Supermodel Karlie Kloss chats with us about the launch of Kode With Klossy, a coding camp for girls

Karlie Kloss made headlines last year when she announced she was not only a high-ranking model but could also code in Ruby.

Kloss, who says she’s always been interested in math and science, started learning to program a couple of years ago.

The supermodel partnered with the Flatiron School in New York City last year to launch #KodewithKarlie, a scholarship program for teen girls.

The supermodel is now starting Kode With Klossy, a coding summer camp for girls ages 13-18. The two-week camp will provide scholarships to 80 young women from New York, Los Angeles and Karlie’s hometown of St. Louis, Missouri.

Kloss chatted with me recently about why she decided to pick up the coding trade, how that plays out in her supermodel world and why she decided to launch a camp for young women interested in programming.


TC: You’re a supermodel with an ultra-successful career in the fashion industry. Why learn to code? What’s the story behind wanting to do that?

KK: I grew up in St. Louis and didn’t really know anything about fashion until I walked in a charity fashion show at my local mall and was signed to a modeling agency. Before my modeling career took off, I really loved my math and science classes in school. My dad was an ER doctor and as a girl, I dreamed of following in his footsteps. Taking coding classes brings me back to the excitement I felt as a kid in first-period biology. I’m a curious person and coding allows me to think about how our world is built.

TC: What are common reactions in the fashion industry when you tell them you are learning to code?

KK: People have been really supportive and excited about Kode With Klossy. Ten years ago, it might have been this weird thing for a model to be taking computer science classes, but the industry is very tech friendly today. When I started modeling, fashion week was this very exclusive thing. You weren’t allowed to say anything about the designer’s collections to anyone. Now, I walk in shows that are live-streamed on Periscope and teased out on Instagram. The fashion industry has changed a lot over the last few years because of technology.

TC: How does cultivating a technical skill help you in your life/career?

KK: Since I started coding, I’ve learned a lot that feeds back into my work in the fashion industry. The magazines I shoot for and the brands I work with are driven by what’s happening in the tech world. When I’m in a meeting with one of my fashion partners, having a technical understanding of how it all works makes me a stronger businesswoman.


TC: What languages can you code in so far?

KK: Ruby on Rails is what I’ve been learning in my classes at the Flatiron School. During the Kode With Klossy camp, the students are going to get to learn the fundamentals of Ruby on Rails too. They’ll be able to apply that knowledge to build an app based on whatever they’re excited about or interested in. It’s fast paced, but coming away from the course with something that’s your own is a really empowering thing. During last year’s scholarship, one group of students built a virtual fashion closet and another group created an app that made global warming predictions. It was really inspiring to watch them go from knowing very little about coding to creating their own app in just two weeks.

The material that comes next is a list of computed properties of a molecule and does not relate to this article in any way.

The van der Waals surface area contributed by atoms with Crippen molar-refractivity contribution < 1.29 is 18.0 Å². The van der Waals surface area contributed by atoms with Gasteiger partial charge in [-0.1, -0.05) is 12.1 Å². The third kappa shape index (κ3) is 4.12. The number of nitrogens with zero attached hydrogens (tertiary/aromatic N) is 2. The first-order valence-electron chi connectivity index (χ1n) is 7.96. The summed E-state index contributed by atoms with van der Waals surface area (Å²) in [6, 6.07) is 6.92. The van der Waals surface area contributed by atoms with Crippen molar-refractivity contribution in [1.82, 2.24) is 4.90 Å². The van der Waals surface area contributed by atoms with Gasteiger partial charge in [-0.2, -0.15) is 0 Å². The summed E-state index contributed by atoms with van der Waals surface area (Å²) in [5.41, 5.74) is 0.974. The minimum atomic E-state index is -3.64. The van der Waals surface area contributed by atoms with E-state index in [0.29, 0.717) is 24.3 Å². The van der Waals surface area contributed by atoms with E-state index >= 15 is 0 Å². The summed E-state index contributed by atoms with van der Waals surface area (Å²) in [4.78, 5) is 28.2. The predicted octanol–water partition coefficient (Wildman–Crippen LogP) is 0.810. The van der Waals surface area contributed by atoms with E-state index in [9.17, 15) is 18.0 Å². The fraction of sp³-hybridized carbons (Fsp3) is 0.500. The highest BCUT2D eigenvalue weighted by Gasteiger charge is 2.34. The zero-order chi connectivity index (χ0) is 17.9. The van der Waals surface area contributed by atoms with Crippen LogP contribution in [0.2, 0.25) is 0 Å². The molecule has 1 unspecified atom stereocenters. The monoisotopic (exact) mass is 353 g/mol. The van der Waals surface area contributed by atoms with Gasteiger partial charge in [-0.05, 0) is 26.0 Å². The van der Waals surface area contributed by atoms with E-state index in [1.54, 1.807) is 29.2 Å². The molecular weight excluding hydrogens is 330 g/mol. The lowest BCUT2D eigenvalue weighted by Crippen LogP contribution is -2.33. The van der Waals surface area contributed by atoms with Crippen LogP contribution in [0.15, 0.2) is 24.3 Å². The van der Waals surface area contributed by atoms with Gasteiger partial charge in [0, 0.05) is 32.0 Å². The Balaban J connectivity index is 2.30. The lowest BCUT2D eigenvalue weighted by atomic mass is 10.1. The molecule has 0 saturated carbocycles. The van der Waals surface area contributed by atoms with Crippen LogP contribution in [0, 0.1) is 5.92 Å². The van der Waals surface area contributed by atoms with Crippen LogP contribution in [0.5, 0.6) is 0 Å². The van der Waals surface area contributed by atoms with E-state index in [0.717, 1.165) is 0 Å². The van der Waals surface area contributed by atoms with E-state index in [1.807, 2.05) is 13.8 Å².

TC: Have you made any programs or apps so far?

KK: I’ve programmed a drone to fly and deliver cookies to the other side of the classroom. This isn’t exactly an app or program, but I’ve also dissected a laptop to learn about the electrical engineering and hardware inside the computer.

TC: Moving on to the new code camp, what prompted you to give it a go?

KK: If you can learn how to write code, or at least, gain an understanding of how it works at a high level, then you open yourself up to more opportunities in your career and life. We need more women studying code in school and working as programmers in every industry. As technology changes the way our world operates, tech companies will have more influence on our lives — it’s important that women are part of that equation. My goal is for Kode With Klossy to introduce and teach coding to a handful of the girls who will make up that next generation of change-makers.

TC: There are a few code camps for girls who want to learn to code. What’s different about yours?

KK: There are a lot of really great coding organizations and classes out there. By launching Kode With Klossy, I want to create even more opportunities for girls to learn code. What I’ve learned from existing programs is that collaboration and really awesome teaching are key. We’re working with amazing teachers I know the students are really going to connect with and love. Great teachers make or break the classroom experience.

TC: What will the students get to do while at the camp?

KK: Students will learn the fundamentals of Ruby on Rails and by the end of the course, create their own functional web app. The camp will be fun, engaging and challenging all at the same time. Coding is really collaborative and when you hit a wall, you turn to your neighbor to figure it out together. That’s the kind of learning environment we’re designing.

TC: Do you have ambitions to become a professional programmer?

KK: I’m very much a student and work on getting better with every class.

TC: Would you like to run your own startup someday and if so, what would it be about?

KK: I’m really focused on my modeling career, but it’s definitely not out of the question! A successful startup looks at an industry that isn’t working and finds a cool solution for it by using technology in a smart way. It’s been exciting to watch new companies emerge and do this.

The application window closes for the Kode With Klossy summer camp April 30. Here’s a video of Kloss announcing the program: